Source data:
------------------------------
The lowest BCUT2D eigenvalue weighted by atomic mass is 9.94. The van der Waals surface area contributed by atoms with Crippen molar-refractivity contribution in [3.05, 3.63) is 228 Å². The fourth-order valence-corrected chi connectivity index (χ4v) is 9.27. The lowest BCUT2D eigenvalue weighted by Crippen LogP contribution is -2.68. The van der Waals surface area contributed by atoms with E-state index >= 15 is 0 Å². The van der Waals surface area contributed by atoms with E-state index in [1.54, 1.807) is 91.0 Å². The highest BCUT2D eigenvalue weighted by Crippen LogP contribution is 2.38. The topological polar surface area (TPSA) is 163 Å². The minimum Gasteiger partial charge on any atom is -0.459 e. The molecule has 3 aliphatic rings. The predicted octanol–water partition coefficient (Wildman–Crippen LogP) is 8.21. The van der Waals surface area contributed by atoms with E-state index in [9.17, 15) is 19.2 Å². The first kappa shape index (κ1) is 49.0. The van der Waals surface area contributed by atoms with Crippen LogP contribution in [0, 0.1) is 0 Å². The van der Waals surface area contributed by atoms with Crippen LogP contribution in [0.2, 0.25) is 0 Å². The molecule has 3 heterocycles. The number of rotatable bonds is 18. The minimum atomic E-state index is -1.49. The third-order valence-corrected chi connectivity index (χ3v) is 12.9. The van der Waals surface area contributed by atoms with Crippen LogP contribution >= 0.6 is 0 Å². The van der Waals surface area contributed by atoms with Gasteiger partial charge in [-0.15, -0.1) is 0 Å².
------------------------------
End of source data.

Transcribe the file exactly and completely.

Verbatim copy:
The lowest BCUT2D eigenvalue weighted by atomic mass is 9.94. The van der Waals surface area contributed by atoms with Crippen molar-refractivity contribution in [3.05, 3.63) is 228 Å². The fourth-order valence-corrected chi connectivity index (χ4v) is 9.27. The lowest BCUT2D eigenvalue weighted by Crippen LogP contribution is -2.68. The van der Waals surface area contributed by atoms with E-state index >= 15 is 0 Å². The van der Waals surface area contributed by atoms with E-state index in [1.54, 1.807) is 91.0 Å². The highest BCUT2D eigenvalue weighted by Crippen LogP contribution is 2.38. The topological polar surface area (TPSA) is 163 Å². The minimum Gasteiger partial charge on any atom is -0.459 e. The molecule has 3 aliphatic rings. The predicted octanol–water partition coefficient (Wildman–Crippen LogP) is 8.21. The van der Waals surface area contributed by atoms with E-state index in [9.17, 15) is 19.2 Å². The first kappa shape index (κ1) is 49.0. The van der Waals surface area contributed by atoms with Crippen LogP contribution in [0, 0.1) is 0 Å². The van der Waals surface area contributed by atoms with Crippen LogP contribution in [0.2, 0.25) is 0 Å². The molecule has 3 heterocycles. The number of rotatable bonds is 18. The minimum atomic E-state index is -1.49. The third-order valence-corrected chi connectivity index (χ3v) is 12.9. The van der Waals surface area contributed by atoms with Crippen LogP contribution >= 0.6 is 0 Å². The van der Waals surface area contributed by atoms with Gasteiger partial charge in [-0.15, -0.1) is 0 Å².